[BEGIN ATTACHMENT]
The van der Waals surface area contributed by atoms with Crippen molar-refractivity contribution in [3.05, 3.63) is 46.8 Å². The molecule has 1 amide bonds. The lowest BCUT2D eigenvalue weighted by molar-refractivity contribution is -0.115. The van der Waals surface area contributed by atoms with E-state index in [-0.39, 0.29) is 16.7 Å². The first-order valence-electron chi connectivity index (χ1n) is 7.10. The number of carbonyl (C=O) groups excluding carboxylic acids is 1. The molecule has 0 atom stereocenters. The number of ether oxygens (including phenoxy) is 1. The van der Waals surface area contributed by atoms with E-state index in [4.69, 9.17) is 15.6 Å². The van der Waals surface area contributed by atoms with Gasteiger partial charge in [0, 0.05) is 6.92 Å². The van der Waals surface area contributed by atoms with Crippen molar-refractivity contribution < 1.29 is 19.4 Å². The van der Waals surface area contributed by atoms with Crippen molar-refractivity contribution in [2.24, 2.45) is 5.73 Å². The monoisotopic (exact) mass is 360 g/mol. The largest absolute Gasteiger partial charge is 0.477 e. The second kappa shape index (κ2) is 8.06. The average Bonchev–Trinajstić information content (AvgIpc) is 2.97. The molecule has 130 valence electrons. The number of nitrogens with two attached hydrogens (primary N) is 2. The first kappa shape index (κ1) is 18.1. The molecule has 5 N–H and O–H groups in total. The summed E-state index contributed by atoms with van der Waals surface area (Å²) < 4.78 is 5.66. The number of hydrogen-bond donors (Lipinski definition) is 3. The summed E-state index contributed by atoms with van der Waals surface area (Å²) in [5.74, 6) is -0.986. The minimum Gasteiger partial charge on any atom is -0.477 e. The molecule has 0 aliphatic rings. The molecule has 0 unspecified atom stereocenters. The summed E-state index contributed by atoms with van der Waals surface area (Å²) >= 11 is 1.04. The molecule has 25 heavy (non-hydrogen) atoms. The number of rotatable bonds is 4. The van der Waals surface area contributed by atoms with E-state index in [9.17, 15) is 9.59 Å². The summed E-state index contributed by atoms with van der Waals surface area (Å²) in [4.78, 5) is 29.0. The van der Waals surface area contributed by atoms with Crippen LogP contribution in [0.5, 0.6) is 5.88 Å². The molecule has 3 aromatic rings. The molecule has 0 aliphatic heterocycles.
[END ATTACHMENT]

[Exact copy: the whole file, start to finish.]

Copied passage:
The van der Waals surface area contributed by atoms with Crippen molar-refractivity contribution in [3.05, 3.63) is 46.8 Å². The molecule has 1 amide bonds. The lowest BCUT2D eigenvalue weighted by molar-refractivity contribution is -0.115. The van der Waals surface area contributed by atoms with E-state index in [-0.39, 0.29) is 16.7 Å². The first-order valence-electron chi connectivity index (χ1n) is 7.10. The number of carbonyl (C=O) groups excluding carboxylic acids is 1. The molecule has 0 atom stereocenters. The number of ether oxygens (including phenoxy) is 1. The van der Waals surface area contributed by atoms with E-state index in [4.69, 9.17) is 15.6 Å². The van der Waals surface area contributed by atoms with Gasteiger partial charge in [0, 0.05) is 6.92 Å². The van der Waals surface area contributed by atoms with Crippen molar-refractivity contribution < 1.29 is 19.4 Å². The van der Waals surface area contributed by atoms with Crippen molar-refractivity contribution in [2.24, 2.45) is 5.73 Å². The monoisotopic (exact) mass is 360 g/mol. The largest absolute Gasteiger partial charge is 0.477 e. The second kappa shape index (κ2) is 8.06. The average Bonchev–Trinajstić information content (AvgIpc) is 2.97. The molecule has 130 valence electrons. The number of nitrogens with two attached hydrogens (primary N) is 2. The first kappa shape index (κ1) is 18.1. The molecule has 5 N–H and O–H groups in total. The summed E-state index contributed by atoms with van der Waals surface area (Å²) < 4.78 is 5.66. The number of hydrogen-bond donors (Lipinski definition) is 3. The summed E-state index contributed by atoms with van der Waals surface area (Å²) in [5.74, 6) is -0.986. The minimum Gasteiger partial charge on any atom is -0.477 e. The molecule has 0 aliphatic rings. The molecule has 0 unspecified atom stereocenters. The summed E-state index contributed by atoms with van der Waals surface area (Å²) >= 11 is 1.04. The molecule has 25 heavy (non-hydrogen) atoms. The number of rotatable bonds is 4. The van der Waals surface area contributed by atoms with E-state index in [9.17, 15) is 9.59 Å². The summed E-state index contributed by atoms with van der Waals surface area (Å²) in [4.78, 5) is 29.0. The van der Waals surface area contributed by atoms with Crippen LogP contribution in [0.5, 0.6) is 5.88 Å². The molecule has 3 aromatic rings. The molecule has 0 aliphatic heterocycles.